For our final dish, Schuster wrapped a filet of just-flown-in Alaskan Halibut with cedar sheets from Oregon, then threw it on the grill. Served with grilled fresh chanterelles, venere black rice, a beautifully light whipped beurre blanc foam, and adorned with edible flowers, the plump white fish took center spotlight, and oh did it shine. The cedar sheet had infused the fish with this mildly woody aroma, and the beurre blanc foam was rich yet exceedingly light at the same time.

"European Continental and New Contemporary Cuisine" is how Schuster described his food. I didn't quite get it when he described it, but after the tasting it all became clear. It's a mixture of old an new, of classic French with Nouvelle French, of his Transylvanian roots and love of fresh, seasonal products mixed with this tradition of using an animal from head to tail. And in looking at it that way, Charivari, the French word, the name, the concept, makes a whole lot of sense. It's just Schuster's mix of everything he's accumulated in his 34 years as a chef and cook, and it's pretty darn good, indeed.

Location Info

Charivari Restaurant

2521 Bagby St., Houston, TX

Category: Restaurant

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Johann is a masterful and funny chef and his wife Maria knows how to put people at ease, despite her German accent. As you can tell, I'm a big fan and wish them continued success. It's an oasis of civilsed tranquility in an area where fraternities seem to have extended into adulthood.


We eat out often and enjoy trying new and popular restaurants in Houston and ChariVari is still the best restaurant here and one of the best we've ever experienced in our travels.  Chef Johan always impresses with his creative dishes, fresh ingredients, and amazing flavors.  One of my favorite dishes is his beef carpaccio.  My other half finds his dry-aged beef to be the best he's ever had.  His staff is excellent and knowledgeable and the wine list is friendly to boot!  It is always a treat to visit Chari Vari!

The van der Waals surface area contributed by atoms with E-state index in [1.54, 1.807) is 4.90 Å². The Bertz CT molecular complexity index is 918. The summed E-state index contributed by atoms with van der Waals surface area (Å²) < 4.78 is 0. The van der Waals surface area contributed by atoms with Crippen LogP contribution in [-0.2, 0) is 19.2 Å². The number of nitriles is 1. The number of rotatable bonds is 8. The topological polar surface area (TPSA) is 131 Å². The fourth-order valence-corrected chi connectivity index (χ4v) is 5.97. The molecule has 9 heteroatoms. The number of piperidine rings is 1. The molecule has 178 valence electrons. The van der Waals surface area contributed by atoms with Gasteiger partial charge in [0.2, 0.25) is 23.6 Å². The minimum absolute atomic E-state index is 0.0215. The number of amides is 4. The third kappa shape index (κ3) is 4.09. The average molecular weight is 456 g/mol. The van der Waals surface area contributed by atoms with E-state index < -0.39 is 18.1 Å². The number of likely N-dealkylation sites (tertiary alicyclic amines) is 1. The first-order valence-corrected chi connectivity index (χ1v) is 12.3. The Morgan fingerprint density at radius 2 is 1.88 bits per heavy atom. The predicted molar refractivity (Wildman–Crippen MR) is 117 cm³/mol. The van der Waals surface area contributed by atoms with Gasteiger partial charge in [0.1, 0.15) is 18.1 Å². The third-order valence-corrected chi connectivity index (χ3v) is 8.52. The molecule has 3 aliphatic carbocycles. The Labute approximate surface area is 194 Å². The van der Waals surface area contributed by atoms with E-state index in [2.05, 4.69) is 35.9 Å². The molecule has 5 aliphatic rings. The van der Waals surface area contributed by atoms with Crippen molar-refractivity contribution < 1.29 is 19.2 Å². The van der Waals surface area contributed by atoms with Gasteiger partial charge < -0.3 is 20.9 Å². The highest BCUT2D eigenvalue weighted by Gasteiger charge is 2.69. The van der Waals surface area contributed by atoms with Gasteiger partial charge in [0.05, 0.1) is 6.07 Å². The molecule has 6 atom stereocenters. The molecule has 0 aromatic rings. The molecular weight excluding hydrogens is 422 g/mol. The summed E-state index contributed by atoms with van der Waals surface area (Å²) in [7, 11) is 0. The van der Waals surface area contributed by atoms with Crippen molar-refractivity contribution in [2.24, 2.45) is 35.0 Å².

If you haven't eaten at this fine establishment, you have missed one of the best dining experiences in Houston.  Whether it is a lunch special, the regular or seasonal menu, or a wine dinner, it is always a treat to dine with Chef Johan, the ever gracious Maria, and their staff.


Thanks for bringing this guy and his restaurant to my attention. I already like him: he walks softly and carries a big knife.

paval topcommenter

From Merriam-Webster:

Definition of CONTINENTAL1 a : of, relating to, or characteristic of a continent <continental waters>; specifically often capitalized : of or relating to the continent of Europe excluding the British Isles b often capitalized : of, relating to, or being a cuisine derived from the classic dishes of Europe and especially France

When looking at it in a euro-centric way, as most of the cuisine has been till now, European Continental is actually a tautology. However in a city like Houston, that draws cuisines from all over the world, it is not more than specifying which cuisine is meant. There could be American Continental, African continental and Asian Continental cuisine. I am certain that there are at least a few restaurants in this city that would qualify for categories one and three of previous sentence.


A niece piece overall of chef Schuster with a lot of information about him, I did not know and of course nice explanations of what he and his cooking is all about. I guess it will help some people understand what an excellent chef we have here in Houston right among us.


I discovered that he has quite a bargain of a lunch in the week, with a 10 USD or 15 USD lunch special, maybe a good price to test it more often.